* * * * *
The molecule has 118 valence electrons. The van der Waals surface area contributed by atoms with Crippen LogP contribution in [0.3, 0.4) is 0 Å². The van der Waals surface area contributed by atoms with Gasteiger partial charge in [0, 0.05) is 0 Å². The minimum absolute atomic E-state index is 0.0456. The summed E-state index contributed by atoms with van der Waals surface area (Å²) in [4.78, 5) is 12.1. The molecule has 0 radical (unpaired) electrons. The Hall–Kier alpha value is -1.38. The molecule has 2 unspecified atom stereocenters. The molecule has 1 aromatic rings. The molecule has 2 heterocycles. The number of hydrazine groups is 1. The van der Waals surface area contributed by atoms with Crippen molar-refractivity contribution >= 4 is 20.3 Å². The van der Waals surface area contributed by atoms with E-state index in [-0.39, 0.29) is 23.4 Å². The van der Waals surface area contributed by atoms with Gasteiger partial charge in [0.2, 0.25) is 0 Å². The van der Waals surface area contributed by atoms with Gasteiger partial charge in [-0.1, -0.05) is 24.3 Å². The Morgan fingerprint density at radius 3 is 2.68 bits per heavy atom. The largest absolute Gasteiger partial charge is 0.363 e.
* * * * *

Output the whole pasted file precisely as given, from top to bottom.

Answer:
The molecule has 118 valence electrons. The van der Waals surface area contributed by atoms with Crippen LogP contribution in [0.3, 0.4) is 0 Å². The van der Waals surface area contributed by atoms with Gasteiger partial charge in [0, 0.05) is 0 Å². The minimum absolute atomic E-state index is 0.0456. The summed E-state index contributed by atoms with van der Waals surface area (Å²) in [4.78, 5) is 12.1. The molecule has 0 radical (unpaired) electrons. The Hall–Kier alpha value is -1.38. The molecule has 2 unspecified atom stereocenters. The molecule has 1 aromatic rings. The molecule has 2 heterocycles. The number of hydrazine groups is 1. The van der Waals surface area contributed by atoms with Crippen molar-refractivity contribution >= 4 is 20.3 Å². The van der Waals surface area contributed by atoms with E-state index in [-0.39, 0.29) is 23.4 Å². The van der Waals surface area contributed by atoms with Gasteiger partial charge in [0.2, 0.25) is 0 Å². The van der Waals surface area contributed by atoms with Gasteiger partial charge in [-0.1, -0.05) is 24.3 Å². The Morgan fingerprint density at radius 3 is 2.68 bits per heavy atom. The largest absolute Gasteiger partial charge is 0.363 e.